BHRC is an independent and non-political body of barristers called to the Bar of England and Wales, dedicated to promoting principles of justice and respect for fundamental human rights through the rule of law.

Our vision is for a world in which human rights are universally protected, through every government and state actor’s adherence to international law obligations and internationally-agreed norms.

BHRC members are barristers called to the Bar of England and Wales, pupil barristers, legal academics or law students. Our members include some of the UK’s foremost human rights barristers, legal practitioners and academics. Our members offer their services pro bono, alongside their independent legal practices, teaching commitments and legal studies.

BHRC elects an Executive Committee every two years to lead on the policy, strategy and delivery of our work. They are supported by a full-time Project Officer, part-time Administrative Assistant and an Advisory Board.

BHRC’s Constitution was adopted in 1996 and amended in 2009, 2013 and 2015.

Mission and Objectives

Our mission is to protect and promote international human rights through the rule of law, by using the international human rights law expertise of some of the UK’s most experienced human rights barristers.

Our main objectives are to:

  • uphold the rule of law and internationally recognised human rights norms and standards;
  • support and protect practicing lawyers, judges and human rights defenders who are threatened or oppressed in their work;
  • further interest in and knowledge of human rights and the laws relating to human rights, both within and outside the legal profession; and
  • support and co-operate with other organisations and individuals working for the promotion and protection of human rights.

BHRC provides training, resources and guidance to support the development of human rights protections; we raise awareness of human rights abuses through fact-finding missions; we intervene in human rights cases by submitting amicus curiae briefs in local and international courts; and we send letters of concern to government officials and leaders abroad.

As part of its mandate, BHRC undertakes trial observation missions to monitor proceedings where there are concerns as to the proper functioning of due process and fair trial rights.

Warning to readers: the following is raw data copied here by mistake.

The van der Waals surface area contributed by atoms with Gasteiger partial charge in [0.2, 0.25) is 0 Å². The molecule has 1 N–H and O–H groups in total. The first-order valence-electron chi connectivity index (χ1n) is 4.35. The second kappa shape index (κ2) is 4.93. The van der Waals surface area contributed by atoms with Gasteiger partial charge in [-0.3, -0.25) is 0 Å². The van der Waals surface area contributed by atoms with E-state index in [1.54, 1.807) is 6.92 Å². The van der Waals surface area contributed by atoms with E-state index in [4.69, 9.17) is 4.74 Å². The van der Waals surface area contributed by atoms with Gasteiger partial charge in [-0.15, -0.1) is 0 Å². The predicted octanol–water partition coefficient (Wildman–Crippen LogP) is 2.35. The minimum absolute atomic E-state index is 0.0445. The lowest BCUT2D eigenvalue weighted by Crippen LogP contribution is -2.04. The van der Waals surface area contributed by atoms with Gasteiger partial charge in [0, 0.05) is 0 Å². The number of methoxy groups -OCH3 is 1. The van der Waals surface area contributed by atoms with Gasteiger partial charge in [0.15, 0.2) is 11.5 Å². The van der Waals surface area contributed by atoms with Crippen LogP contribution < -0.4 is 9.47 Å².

The remit of BHRC extends to all countries of the world, apart from its own jurisdiction of England and Wales. This reflects the Committee’s need to maintain its role as an independent but legally qualified observer and critic.

The Bar Human Rights Committee of England and Wales does not provide legal advice to individuals or institutions. Any legal advice provided by a barrister who is a member of BHRC is provided in his or her individual capacity as a practicing barrister and does not constitute the advice of BHRC.

Affiliated organisations

BHRC is a member of the Alliance for Lawyers at Risk, the Attorney General’s International Pro Bono Committee, the Justice Working Group of the Euro-Mediterranean Human Rights Network and the Lawyers’ Advisory Committee for Peace Brigades International (PBI).


The Bar Human Rights Committee was founded in 1991, by the former Chairman of the Bar Council of England and Wales, Anthony Scrivener QC. Its structure was first approved by the Bar Council’s subsequent Chairman, Gareth Williams QC (the late Lord Williams of Mostyn).

BHRC was set up to fill the vacuum of a Bar organisation dedicated to human rights. Its original core aims were to support judges, lawyers and others being persecuted or prevented from protecting the rule of law where it was under attack by governments.

Since its founding, BHRC has become autonomous of the Bar Council and expanded both the scope of its activities and its membership.


We rely on membership subscriptions and individual donations to fund our ongoing work around the world.

[email protected] Committee on Legal Affairs Parliamentary Assembly Report by @PieterOmtzigt elaborates in detail "Other Avenues for Accountability: The Question of State Responsibility for Genocide". YJC's report on State Responsibility & Yazidi Genocide found here:

Register now for BHRC's virtual panel, 'Protecting Mental Health and Building Resilience: A Dialogue for Human Rights Defenders', Thurs 21 July @ 2pm (UK), with a stellar lineup of expert speakers on mental wellbeing and resilience in human rights work.